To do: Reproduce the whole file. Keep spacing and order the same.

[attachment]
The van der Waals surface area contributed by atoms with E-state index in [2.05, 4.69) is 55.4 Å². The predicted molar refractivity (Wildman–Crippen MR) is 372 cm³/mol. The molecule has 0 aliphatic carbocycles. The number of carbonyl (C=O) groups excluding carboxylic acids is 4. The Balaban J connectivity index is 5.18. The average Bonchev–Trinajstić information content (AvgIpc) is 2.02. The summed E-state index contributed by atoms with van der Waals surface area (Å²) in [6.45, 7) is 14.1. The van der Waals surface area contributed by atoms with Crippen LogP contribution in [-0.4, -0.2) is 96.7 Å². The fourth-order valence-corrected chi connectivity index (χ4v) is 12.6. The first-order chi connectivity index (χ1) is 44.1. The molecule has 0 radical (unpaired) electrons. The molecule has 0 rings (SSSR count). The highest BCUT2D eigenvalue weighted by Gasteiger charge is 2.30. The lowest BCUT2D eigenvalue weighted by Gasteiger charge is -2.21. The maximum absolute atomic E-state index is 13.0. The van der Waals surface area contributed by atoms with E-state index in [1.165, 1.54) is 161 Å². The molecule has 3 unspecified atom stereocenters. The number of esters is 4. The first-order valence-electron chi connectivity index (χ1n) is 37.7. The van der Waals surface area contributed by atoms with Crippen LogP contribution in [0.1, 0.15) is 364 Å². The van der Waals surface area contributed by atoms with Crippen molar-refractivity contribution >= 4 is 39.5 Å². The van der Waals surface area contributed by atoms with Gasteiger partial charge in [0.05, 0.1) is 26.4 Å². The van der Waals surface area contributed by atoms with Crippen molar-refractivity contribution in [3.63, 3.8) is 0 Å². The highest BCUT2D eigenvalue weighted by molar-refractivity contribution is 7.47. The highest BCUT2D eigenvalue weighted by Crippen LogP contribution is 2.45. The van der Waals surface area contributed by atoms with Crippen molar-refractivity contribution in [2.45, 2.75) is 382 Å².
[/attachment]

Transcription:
The van der Waals surface area contributed by atoms with E-state index in [2.05, 4.69) is 55.4 Å². The predicted molar refractivity (Wildman–Crippen MR) is 372 cm³/mol. The molecule has 0 aliphatic carbocycles. The number of carbonyl (C=O) groups excluding carboxylic acids is 4. The Balaban J connectivity index is 5.18. The average Bonchev–Trinajstić information content (AvgIpc) is 2.02. The summed E-state index contributed by atoms with van der Waals surface area (Å²) in [6.45, 7) is 14.1. The van der Waals surface area contributed by atoms with Crippen LogP contribution in [-0.4, -0.2) is 96.7 Å². The fourth-order valence-corrected chi connectivity index (χ4v) is 12.6. The first-order chi connectivity index (χ1) is 44.1. The molecule has 0 radical (unpaired) electrons. The molecule has 0 rings (SSSR count). The highest BCUT2D eigenvalue weighted by Gasteiger charge is 2.30. The lowest BCUT2D eigenvalue weighted by Gasteiger charge is -2.21. The maximum absolute atomic E-state index is 13.0. The van der Waals surface area contributed by atoms with E-state index in [1.165, 1.54) is 161 Å². The molecule has 3 unspecified atom stereocenters. The number of esters is 4. The first-order valence-electron chi connectivity index (χ1n) is 37.7. The van der Waals surface area contributed by atoms with Crippen LogP contribution in [0.1, 0.15) is 364 Å². The van der Waals surface area contributed by atoms with Crippen molar-refractivity contribution >= 4 is 39.5 Å². The van der Waals surface area contributed by atoms with Gasteiger partial charge in [0.05, 0.1) is 26.4 Å². The van der Waals surface area contributed by atoms with Crippen molar-refractivity contribution in [3.63, 3.8) is 0 Å². The highest BCUT2D eigenvalue weighted by molar-refractivity contribution is 7.47. The highest BCUT2D eigenvalue weighted by Crippen LogP contribution is 2.45. The van der Waals surface area contributed by atoms with Crippen molar-refractivity contribution in [2.45, 2.75) is 382 Å².